Jude Morte / Brent Co | December 10, 2009 11:23
Improved, but still much to do
Just when you thought that the motoring industry wouldn't recover from the various calamities that rocked the country (and the occasional oil price hike at the latter part of the year), the Chamber of Automotive Manufacturers of the Philippines (CAMPI) recently delivered much welcome news.
The industry reported year-end positive growth (as of end November 2009), with a surprising 2.3% increase in unit sales and ending this year with more than 127,000 unit sales nationwide. "If you remember, at the start of the year, we were hoping for a flat growth as the worst case scenario. So it looks like we're not only hitting our target, we are going to exceed it," said CAMPI president Elizabeth Lee.
According to the CAMPI president, the fast growth - registered at the latter part of the year was attributed to the following: 1) Replacement vehicle sales, with tropical storm "Ondoy" leaving many motorists' vehicles irreparable; 2) Strong remittances from overseas Filipino workers, which were largely unscathed by news of Dubai's recently unearthed debt woes; and 3) Aggressive promotions by dealers and attractive financial schemes by banks.
The commercial vehicle segment posted a 5.3% sales growth from January-November, logging 77,111 units as compared to 73,230 units in the same period last year. Registering the strongest growth in the segment during the aforementioned time period was the light commercial vehicle or LCV faction (pick-ups, SUVs and vans) at 13.9%, or 47,383 units. In contrast 41,611 LCVs were sold last year, in the same time frame. Passenger car sales likewise improved by one percentage point, reaching 41,737 units in the first 11 months of 2009. On the other hand 41,334 passenger cars were sold from January to November 2008. Going into 2010, Lee said the industry was "upbeat," even forecasting a four percent sales growth (roughly 132,000 units), to be driven by election spending.
However, Lee cautioned that despite the good news, the industry has a long way to go. CAMPI and Lee stated that they want the industry to attain a benchmark (or exceed altogether) of 200,000 units of total new vehicle registrations. "There is no question that the importation of second hand used vehicles stunted the growth of the formal auto industry. At a time when the ban on second-hand imported vehicles (via Executive Order 156 or EO 156) was born in 2002, total registrations were already over 198,000 units. If these were the total sales from the formal industry, we would have bounced back from the crisis as early as eight years ago. Unfortunately, formal auto sales were only 43% of total vehicles being registered. If the ban were fully implemented since 2002 when EO 156 was put in place seven years ago, the auto industry would be in a much better position to compete especially amid a zero tariff regime."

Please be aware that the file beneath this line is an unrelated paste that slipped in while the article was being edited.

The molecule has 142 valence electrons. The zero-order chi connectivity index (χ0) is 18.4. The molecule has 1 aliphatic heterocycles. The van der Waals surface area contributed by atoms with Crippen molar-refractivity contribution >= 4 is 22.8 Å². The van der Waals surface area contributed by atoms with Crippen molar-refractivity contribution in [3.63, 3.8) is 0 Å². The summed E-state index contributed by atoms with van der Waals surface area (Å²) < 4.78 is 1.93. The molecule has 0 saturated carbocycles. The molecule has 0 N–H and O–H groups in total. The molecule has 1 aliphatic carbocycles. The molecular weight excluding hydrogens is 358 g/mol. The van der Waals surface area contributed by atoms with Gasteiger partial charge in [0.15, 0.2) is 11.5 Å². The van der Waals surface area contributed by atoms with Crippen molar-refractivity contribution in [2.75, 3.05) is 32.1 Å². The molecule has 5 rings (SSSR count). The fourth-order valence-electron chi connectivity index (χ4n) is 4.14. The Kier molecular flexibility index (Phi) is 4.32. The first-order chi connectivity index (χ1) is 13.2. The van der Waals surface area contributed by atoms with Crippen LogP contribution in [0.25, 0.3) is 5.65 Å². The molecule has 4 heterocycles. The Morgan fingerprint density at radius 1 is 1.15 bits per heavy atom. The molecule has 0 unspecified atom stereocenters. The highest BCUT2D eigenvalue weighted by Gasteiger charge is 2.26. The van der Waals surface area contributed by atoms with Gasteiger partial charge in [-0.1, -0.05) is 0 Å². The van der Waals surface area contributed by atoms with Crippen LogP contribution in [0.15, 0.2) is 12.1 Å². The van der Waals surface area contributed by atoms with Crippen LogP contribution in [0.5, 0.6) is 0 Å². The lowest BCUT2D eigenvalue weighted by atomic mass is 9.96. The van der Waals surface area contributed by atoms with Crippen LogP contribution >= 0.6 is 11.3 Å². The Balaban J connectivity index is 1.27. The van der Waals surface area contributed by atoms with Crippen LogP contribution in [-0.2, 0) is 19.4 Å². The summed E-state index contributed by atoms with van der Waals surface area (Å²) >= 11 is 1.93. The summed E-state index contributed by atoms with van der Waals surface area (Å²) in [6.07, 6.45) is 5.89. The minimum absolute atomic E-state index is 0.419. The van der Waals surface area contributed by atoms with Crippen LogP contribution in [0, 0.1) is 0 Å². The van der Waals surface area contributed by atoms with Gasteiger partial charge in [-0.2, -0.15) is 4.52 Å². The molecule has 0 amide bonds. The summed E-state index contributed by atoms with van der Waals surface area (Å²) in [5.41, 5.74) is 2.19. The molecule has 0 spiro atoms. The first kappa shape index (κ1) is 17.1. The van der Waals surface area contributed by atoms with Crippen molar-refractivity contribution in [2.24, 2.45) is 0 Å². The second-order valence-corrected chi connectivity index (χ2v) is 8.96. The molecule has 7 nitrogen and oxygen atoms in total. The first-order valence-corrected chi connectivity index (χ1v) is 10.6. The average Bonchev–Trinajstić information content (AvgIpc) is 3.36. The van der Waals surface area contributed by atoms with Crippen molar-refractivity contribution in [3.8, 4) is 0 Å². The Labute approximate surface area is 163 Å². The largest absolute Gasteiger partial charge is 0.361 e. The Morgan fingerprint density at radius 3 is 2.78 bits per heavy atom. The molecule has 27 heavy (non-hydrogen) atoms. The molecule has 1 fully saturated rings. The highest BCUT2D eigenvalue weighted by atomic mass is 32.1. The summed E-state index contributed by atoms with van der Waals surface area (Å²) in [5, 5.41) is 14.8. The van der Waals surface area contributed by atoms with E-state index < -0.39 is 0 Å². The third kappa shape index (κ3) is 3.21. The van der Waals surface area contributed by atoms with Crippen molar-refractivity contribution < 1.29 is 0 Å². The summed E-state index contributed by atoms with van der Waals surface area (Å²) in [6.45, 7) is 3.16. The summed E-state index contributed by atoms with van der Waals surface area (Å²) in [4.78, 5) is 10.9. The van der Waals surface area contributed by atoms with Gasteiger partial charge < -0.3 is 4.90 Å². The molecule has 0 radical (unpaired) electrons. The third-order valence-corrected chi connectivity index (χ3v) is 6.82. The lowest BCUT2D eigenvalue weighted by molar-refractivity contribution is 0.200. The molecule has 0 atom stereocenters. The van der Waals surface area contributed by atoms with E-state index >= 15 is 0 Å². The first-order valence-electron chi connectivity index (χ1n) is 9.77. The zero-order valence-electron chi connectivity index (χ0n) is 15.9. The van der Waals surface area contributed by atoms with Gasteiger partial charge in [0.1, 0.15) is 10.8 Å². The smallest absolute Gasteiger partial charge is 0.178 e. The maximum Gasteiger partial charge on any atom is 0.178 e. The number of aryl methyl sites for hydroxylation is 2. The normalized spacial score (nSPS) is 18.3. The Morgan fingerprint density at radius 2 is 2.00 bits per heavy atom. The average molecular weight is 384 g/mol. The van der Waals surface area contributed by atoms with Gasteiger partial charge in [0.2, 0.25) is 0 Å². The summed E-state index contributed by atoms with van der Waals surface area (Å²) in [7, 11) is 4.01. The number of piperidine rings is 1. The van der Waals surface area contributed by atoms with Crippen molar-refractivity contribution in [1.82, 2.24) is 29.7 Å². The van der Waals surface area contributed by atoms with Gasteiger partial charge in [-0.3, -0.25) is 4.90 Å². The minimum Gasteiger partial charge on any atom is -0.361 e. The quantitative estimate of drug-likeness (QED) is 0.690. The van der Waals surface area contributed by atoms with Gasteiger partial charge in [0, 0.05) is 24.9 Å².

Although CAMPI claims that the share of the formal auto sector has improved - most especially when the Supreme Court ruled on the ban with finality in 2007 - the organization still says that Philippine auto total sales volume is still low, relative to its ASEAN neighbors. Ms. Lee stated in a recent press conference that the ban on used car imports must be strictly and fully implemented in order for much improved total sales positive growth. "There are threefold benefits of the full implementation of the ban - 1) It is immediate. It does not need to go through the lengthy legislative process; 2) It can have a large impact on sales. Imagine if vehicles bought from the informal market could not be registered. This would be a strong deterrent for prospective buyers; and 3) The requirement for a larger / significant domestic market to justify sustaining assembly operations in the country as well as increasing investments can be properly attained, or at least seriously considered."
Lastly, Ms. Lee even made a call to those who see the highest for of public office in the country to include the auto industry as a whole in their plans. She said that the auto industry must be take seriously, as its impact on other businesses is untold. "The economic role and contribution of the auto industry in the Philippine economy is large. How fast the auto industry grows can and will affect the growth of upstream industries as well as downstream industries to include finance, energy, repair services, aftermarket services, among other retail businesses linked to automotive. The sum of total jobs in the Philippine economy that are related to the auto industry, from assembly, manufacture, to include the parts & components industry, to the sale of vehicles down the line is considerable.